Dr. Fritz Moser: Surgeon, artist, family man
Dr. Fritz Helmut Moser, surgeon, artist and longtime resident, died of natural causes early on the evening of October 19, 2015 at his Claremont home. He was 92 years old.
He was born on October 1, 1923 in Frankfurt am Main, Germany, the youngest of four brothers in a German family that formed on both sides of the Atlantic. His parents had met and married in New York City, and their first son was born there in 1912 before they returned to Germany where their three younger sons were born.
Their father died when Fritz was only four years old, so he was raised in Frankfurt by his mother and his elder brothers and schooled at the Kaiser Wilhelm Schule. He showed a love of music as a boy and was given piano lessons, then switched to instruction in sculpting, a skill he refined throughout his life. He also received private lessons in English.
Fritz was 17 when he heard the radio broadcast announcing Germany’s declaration of war on the Soviet Union, and he and his friends were immediately confronted with the reality of their peril and the devastation this portended for Germany. He was conscripted into the German army in the Second World War, assigned to an infantry unit and sent toward the Russian front. He was fortunate to be wounded and to require toe amputation due to frostbite, for these stalled his progress toward the fighting at Stalingrad. He was also fortunate that his commanding officer surrendered, against orders, to American forces. Though his family’s home was destroyed during the Allied bombing of Frankfurt, his immediate family remained intact.
At the end of the war he returned to school, studying medicine first at the University of Heidelberg and then at the Goethe University in Frankfurt, receiving his doctorate in medicine in 1951. Following medical study, he was accepted into the first year’s cohort of the Read Program of the Ventnor Foundation, an internship program that placed foreign medical school graduates in community hospitals across the United States. This brought him to Paterson, New Jersey, a trans-Atlantic voyage that launched his American dream.
The young Dr. Moser lived in Paterson for his internship at St. Joseph’s Hospital, then in Rochester, Minnesota as a fellow at the Mayo Clinic, then in Modesto for surgical residency at Stanislaus County Hospital. In his time off, he explored the continent by automobile, traveling cross-country with friends. Together they visited North America’s landmarks, swam in its oceans and lakes, skied its mountains and hiked the National Parks, developing an abiding love for the American west—and California.
Close friends in Pomona encouraged him to set up practice here, and they invited him to stay at their home as he was getting started. He arrived in 1958 and a year later his mother moved to Claremont, where she resided until her death. In 1963 Fritz became a naturalized US citizen, and shortly thereafter at Pomona Valley Hospital he met his future bride, Mary Jane Binkley—“Janie”—an operating room nurse. He and Janie married on September 17, 1966 at the Kingman Chapel in Claremont, and they have lived in Claremont ever since, raising a family of three boys.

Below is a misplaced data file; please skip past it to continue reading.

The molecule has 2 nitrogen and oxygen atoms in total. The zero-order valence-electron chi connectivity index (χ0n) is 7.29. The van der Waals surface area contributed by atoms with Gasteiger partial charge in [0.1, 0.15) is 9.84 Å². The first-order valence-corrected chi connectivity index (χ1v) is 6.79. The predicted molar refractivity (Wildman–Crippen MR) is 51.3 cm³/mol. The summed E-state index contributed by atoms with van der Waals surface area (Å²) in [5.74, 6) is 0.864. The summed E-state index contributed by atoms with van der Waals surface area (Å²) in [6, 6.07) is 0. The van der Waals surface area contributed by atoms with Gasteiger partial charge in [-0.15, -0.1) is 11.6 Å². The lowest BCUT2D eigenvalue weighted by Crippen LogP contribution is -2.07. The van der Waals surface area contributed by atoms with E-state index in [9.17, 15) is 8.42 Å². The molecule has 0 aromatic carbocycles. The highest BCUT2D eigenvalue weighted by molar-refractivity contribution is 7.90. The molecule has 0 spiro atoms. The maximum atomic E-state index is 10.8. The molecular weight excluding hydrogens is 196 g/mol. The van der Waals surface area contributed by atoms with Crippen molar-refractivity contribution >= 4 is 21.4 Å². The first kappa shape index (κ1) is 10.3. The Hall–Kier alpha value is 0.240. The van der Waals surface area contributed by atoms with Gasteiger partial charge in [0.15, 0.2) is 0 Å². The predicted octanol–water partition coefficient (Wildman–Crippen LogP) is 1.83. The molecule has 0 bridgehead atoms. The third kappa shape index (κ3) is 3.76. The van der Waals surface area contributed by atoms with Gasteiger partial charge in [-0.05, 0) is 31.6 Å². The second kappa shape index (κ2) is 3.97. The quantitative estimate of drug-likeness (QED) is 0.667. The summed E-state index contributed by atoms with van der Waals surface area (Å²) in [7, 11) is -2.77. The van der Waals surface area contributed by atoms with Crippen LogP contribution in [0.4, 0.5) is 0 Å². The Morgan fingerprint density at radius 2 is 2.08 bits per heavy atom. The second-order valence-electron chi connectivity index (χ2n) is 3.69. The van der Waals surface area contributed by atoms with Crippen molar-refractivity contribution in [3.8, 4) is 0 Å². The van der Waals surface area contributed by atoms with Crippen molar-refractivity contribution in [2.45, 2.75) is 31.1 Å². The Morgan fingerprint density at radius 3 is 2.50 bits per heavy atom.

Dr. Moser established a practice of 25 years with Dr. Marc Leventhal, eventually to become Cosmetic Surgery Associates of Pomona. Early in his career he was a physician on call for the Claremont Colleges, and he also taught at UC Irvine and at the School of Osteopathic Medicine in Pomona. In 1980, he spent three months in Saudi Arabia to help set up the operating room at the King Faisal Specialist Hospital and Research Centre. He was chief of staff at Pomona Valley Community Hospital and chairman of both the Surgery Department and the Governing Board for Doctors’ Hospital of Montclair, and he also practiced at Park Avenue and San Dimas hospitals. He served as president of the Los Angeles County Medical Association District 14, and as president of the Tri-County Surgical Society of Southern California. Dr. Moser retired in 1998 after 40 years of practice.
Fritz was an active and involved member of Good Shepherd Lutheran Church for nearly 40 years. He designed the church’s pulpit, lectern, credence table and baptismal font when the present sanctuary was built in 1982, and he presided over the church council from 2000-2002, during the enlargement of the fellowship hall.
It is no exaggeration to say that Dr. Moser nearly always ensured he was within close reach of chocolate, and he frequently maintained that chocolate is a food group, or vegetable. He loved hosting friends and student guests from abroad, and enjoyed travel and friendships worldwide. He was a classical music devotee, most especially of Mozart, and regularly attended performances at the Hollywood Bowl and Los Angeles Philharmonic. He was a gifted sculptor and painter, whose work has been exhibited in Claremont at Wei Tuo Academy and at the Edward Jones offices.
Fritz always loved nature and the outdoors, and he was a strong hiker and expert skier. Particularly in retirement, he tended to the backyard pond he built and stocked with koi. Most recently last August, he traveled with extended family to Hawaii, a place of special significance from his adventures as a medical resident, honeymoon with Janie and later trips with family and grandchildren.
Dr. Moser was preceded in death by his brothers, Peter, Otto and Hans, and by his nephew Peter. He is survived by his wife of 49 years, Mary Jane, and by three sons and their respective spouses, Kurt Moser and Linda Kelly of Alexandria, Virginia, Rick Moser and Shawna Gale of Burbank and Chris and Andrea Moser of Santa Monica. He also leaves his grandchildren, Peter, Caroline and Olivia, and his nieces, Susan of Niles, Illinois and Marcela of Buenos Aires, Argentina and her family.